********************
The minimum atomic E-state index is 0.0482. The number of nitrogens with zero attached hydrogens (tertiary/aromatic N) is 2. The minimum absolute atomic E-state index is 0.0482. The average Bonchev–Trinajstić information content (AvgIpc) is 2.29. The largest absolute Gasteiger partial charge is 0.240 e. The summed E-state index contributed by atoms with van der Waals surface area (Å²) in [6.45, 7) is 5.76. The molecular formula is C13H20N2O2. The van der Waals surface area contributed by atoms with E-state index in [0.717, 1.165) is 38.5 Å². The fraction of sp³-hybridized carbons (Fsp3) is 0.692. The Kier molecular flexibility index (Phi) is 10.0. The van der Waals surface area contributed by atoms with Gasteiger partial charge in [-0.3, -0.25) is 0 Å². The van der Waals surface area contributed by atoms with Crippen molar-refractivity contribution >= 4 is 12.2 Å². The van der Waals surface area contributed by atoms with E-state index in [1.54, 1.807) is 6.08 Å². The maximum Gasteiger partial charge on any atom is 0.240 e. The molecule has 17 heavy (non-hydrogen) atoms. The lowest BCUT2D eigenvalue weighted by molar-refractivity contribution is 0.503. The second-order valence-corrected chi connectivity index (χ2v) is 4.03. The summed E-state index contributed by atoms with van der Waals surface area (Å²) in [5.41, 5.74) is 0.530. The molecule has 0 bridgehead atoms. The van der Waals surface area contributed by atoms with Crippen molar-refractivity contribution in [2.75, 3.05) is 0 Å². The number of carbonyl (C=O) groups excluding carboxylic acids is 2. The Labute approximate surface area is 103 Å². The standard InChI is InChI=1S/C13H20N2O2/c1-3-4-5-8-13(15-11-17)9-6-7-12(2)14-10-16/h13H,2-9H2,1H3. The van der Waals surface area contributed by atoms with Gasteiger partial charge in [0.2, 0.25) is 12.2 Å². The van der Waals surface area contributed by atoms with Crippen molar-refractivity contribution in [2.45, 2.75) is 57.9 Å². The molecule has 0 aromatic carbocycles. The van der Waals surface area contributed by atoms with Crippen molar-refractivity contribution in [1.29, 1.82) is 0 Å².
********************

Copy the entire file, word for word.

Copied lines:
The minimum atomic E-state index is 0.0482. The number of nitrogens with zero attached hydrogens (tertiary/aromatic N) is 2. The minimum absolute atomic E-state index is 0.0482. The average Bonchev–Trinajstić information content (AvgIpc) is 2.29. The largest absolute Gasteiger partial charge is 0.240 e. The summed E-state index contributed by atoms with van der Waals surface area (Å²) in [6.45, 7) is 5.76. The molecular formula is C13H20N2O2. The van der Waals surface area contributed by atoms with E-state index in [0.717, 1.165) is 38.5 Å². The fraction of sp³-hybridized carbons (Fsp3) is 0.692. The Kier molecular flexibility index (Phi) is 10.0. The van der Waals surface area contributed by atoms with Gasteiger partial charge in [-0.3, -0.25) is 0 Å². The van der Waals surface area contributed by atoms with Crippen molar-refractivity contribution >= 4 is 12.2 Å². The van der Waals surface area contributed by atoms with E-state index in [1.54, 1.807) is 6.08 Å². The maximum Gasteiger partial charge on any atom is 0.240 e. The molecule has 17 heavy (non-hydrogen) atoms. The lowest BCUT2D eigenvalue weighted by molar-refractivity contribution is 0.503. The second-order valence-corrected chi connectivity index (χ2v) is 4.03. The summed E-state index contributed by atoms with van der Waals surface area (Å²) in [5.41, 5.74) is 0.530. The molecule has 0 bridgehead atoms. The van der Waals surface area contributed by atoms with Crippen molar-refractivity contribution in [2.75, 3.05) is 0 Å². The number of carbonyl (C=O) groups excluding carboxylic acids is 2. The Labute approximate surface area is 103 Å². The standard InChI is InChI=1S/C13H20N2O2/c1-3-4-5-8-13(15-11-17)9-6-7-12(2)14-10-16/h13H,2-9H2,1H3. The van der Waals surface area contributed by atoms with Gasteiger partial charge in [0.2, 0.25) is 12.2 Å². The van der Waals surface area contributed by atoms with Crippen molar-refractivity contribution in [2.45, 2.75) is 57.9 Å². The molecule has 0 aromatic carbocycles. The van der Waals surface area contributed by atoms with Crippen molar-refractivity contribution in [1.29, 1.82) is 0 Å².